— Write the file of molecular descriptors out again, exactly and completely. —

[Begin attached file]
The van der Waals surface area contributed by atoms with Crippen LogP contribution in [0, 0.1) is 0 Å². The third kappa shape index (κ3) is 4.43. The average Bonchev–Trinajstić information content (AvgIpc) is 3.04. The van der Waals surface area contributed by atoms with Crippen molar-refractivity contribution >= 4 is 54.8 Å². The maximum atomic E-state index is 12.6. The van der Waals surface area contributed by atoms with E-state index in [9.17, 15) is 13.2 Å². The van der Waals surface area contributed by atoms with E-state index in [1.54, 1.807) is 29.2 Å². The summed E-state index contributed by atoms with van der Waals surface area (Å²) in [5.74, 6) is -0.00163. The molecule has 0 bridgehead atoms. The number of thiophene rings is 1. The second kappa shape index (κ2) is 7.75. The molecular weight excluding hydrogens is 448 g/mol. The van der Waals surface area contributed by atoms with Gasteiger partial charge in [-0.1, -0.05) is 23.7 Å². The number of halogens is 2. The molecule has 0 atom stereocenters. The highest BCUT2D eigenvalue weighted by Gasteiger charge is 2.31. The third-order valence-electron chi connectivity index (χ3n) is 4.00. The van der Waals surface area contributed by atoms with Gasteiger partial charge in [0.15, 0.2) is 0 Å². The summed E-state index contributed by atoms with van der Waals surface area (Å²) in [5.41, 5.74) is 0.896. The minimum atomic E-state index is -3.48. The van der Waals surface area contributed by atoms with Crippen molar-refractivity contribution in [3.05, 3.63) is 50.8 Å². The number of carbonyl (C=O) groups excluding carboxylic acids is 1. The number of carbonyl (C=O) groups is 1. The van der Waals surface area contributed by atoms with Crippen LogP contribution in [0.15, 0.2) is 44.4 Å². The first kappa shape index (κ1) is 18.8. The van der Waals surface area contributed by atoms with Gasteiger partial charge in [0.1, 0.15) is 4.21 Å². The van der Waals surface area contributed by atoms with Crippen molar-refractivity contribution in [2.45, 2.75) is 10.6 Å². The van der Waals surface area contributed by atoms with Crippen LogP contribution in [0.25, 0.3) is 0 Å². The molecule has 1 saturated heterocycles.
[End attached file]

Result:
The van der Waals surface area contributed by atoms with Crippen LogP contribution in [0, 0.1) is 0 Å². The third kappa shape index (κ3) is 4.43. The average Bonchev–Trinajstić information content (AvgIpc) is 3.04. The van der Waals surface area contributed by atoms with Crippen molar-refractivity contribution >= 4 is 54.8 Å². The maximum atomic E-state index is 12.6. The van der Waals surface area contributed by atoms with E-state index in [9.17, 15) is 13.2 Å². The van der Waals surface area contributed by atoms with E-state index in [1.54, 1.807) is 29.2 Å². The summed E-state index contributed by atoms with van der Waals surface area (Å²) in [5.74, 6) is -0.00163. The molecule has 0 bridgehead atoms. The number of thiophene rings is 1. The second kappa shape index (κ2) is 7.75. The molecular weight excluding hydrogens is 448 g/mol. The van der Waals surface area contributed by atoms with Gasteiger partial charge in [-0.1, -0.05) is 23.7 Å². The number of halogens is 2. The molecule has 0 atom stereocenters. The highest BCUT2D eigenvalue weighted by Gasteiger charge is 2.31. The third-order valence-electron chi connectivity index (χ3n) is 4.00. The van der Waals surface area contributed by atoms with Gasteiger partial charge in [0.15, 0.2) is 0 Å². The summed E-state index contributed by atoms with van der Waals surface area (Å²) in [5.41, 5.74) is 0.896. The minimum atomic E-state index is -3.48. The van der Waals surface area contributed by atoms with Crippen molar-refractivity contribution in [3.05, 3.63) is 50.8 Å². The number of carbonyl (C=O) groups excluding carboxylic acids is 1. The number of carbonyl (C=O) groups is 1. The van der Waals surface area contributed by atoms with Crippen LogP contribution in [0.15, 0.2) is 44.4 Å². The first kappa shape index (κ1) is 18.8. The van der Waals surface area contributed by atoms with Gasteiger partial charge in [0.1, 0.15) is 4.21 Å². The van der Waals surface area contributed by atoms with Crippen molar-refractivity contribution in [2.45, 2.75) is 10.6 Å². The van der Waals surface area contributed by atoms with Crippen LogP contribution in [0.25, 0.3) is 0 Å². The molecule has 1 saturated heterocycles.